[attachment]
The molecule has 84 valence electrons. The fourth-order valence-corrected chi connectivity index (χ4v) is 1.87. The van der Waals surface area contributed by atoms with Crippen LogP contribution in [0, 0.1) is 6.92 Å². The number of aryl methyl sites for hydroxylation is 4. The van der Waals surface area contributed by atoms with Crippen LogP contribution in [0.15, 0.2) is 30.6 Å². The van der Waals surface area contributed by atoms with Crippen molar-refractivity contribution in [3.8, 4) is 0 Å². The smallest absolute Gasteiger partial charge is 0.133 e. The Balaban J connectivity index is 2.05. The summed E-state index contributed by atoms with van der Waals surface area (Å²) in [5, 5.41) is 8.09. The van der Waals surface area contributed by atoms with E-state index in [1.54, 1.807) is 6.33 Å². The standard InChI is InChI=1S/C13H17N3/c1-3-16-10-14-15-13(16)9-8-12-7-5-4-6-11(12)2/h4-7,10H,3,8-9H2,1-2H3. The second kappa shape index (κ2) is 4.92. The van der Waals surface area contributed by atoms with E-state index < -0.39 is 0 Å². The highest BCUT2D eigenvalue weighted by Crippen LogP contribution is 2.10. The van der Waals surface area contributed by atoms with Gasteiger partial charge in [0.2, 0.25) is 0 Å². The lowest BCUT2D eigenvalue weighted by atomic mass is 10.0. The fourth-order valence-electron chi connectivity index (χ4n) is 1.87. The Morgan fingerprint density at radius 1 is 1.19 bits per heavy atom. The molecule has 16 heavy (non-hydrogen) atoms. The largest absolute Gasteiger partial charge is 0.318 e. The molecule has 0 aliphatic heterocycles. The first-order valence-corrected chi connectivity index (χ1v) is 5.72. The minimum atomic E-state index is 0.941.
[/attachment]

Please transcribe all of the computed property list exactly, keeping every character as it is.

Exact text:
The molecule has 84 valence electrons. The fourth-order valence-corrected chi connectivity index (χ4v) is 1.87. The van der Waals surface area contributed by atoms with Crippen LogP contribution in [0, 0.1) is 6.92 Å². The number of aryl methyl sites for hydroxylation is 4. The van der Waals surface area contributed by atoms with Crippen LogP contribution in [0.15, 0.2) is 30.6 Å². The van der Waals surface area contributed by atoms with Crippen molar-refractivity contribution in [3.8, 4) is 0 Å². The smallest absolute Gasteiger partial charge is 0.133 e. The Balaban J connectivity index is 2.05. The summed E-state index contributed by atoms with van der Waals surface area (Å²) in [5, 5.41) is 8.09. The van der Waals surface area contributed by atoms with E-state index in [1.54, 1.807) is 6.33 Å². The standard InChI is InChI=1S/C13H17N3/c1-3-16-10-14-15-13(16)9-8-12-7-5-4-6-11(12)2/h4-7,10H,3,8-9H2,1-2H3. The second kappa shape index (κ2) is 4.92. The van der Waals surface area contributed by atoms with E-state index < -0.39 is 0 Å². The highest BCUT2D eigenvalue weighted by Crippen LogP contribution is 2.10. The van der Waals surface area contributed by atoms with Gasteiger partial charge in [0.2, 0.25) is 0 Å². The lowest BCUT2D eigenvalue weighted by atomic mass is 10.0. The fourth-order valence-electron chi connectivity index (χ4n) is 1.87. The Morgan fingerprint density at radius 1 is 1.19 bits per heavy atom. The molecule has 16 heavy (non-hydrogen) atoms. The largest absolute Gasteiger partial charge is 0.318 e. The molecule has 0 aliphatic heterocycles. The first-order valence-corrected chi connectivity index (χ1v) is 5.72. The minimum atomic E-state index is 0.941.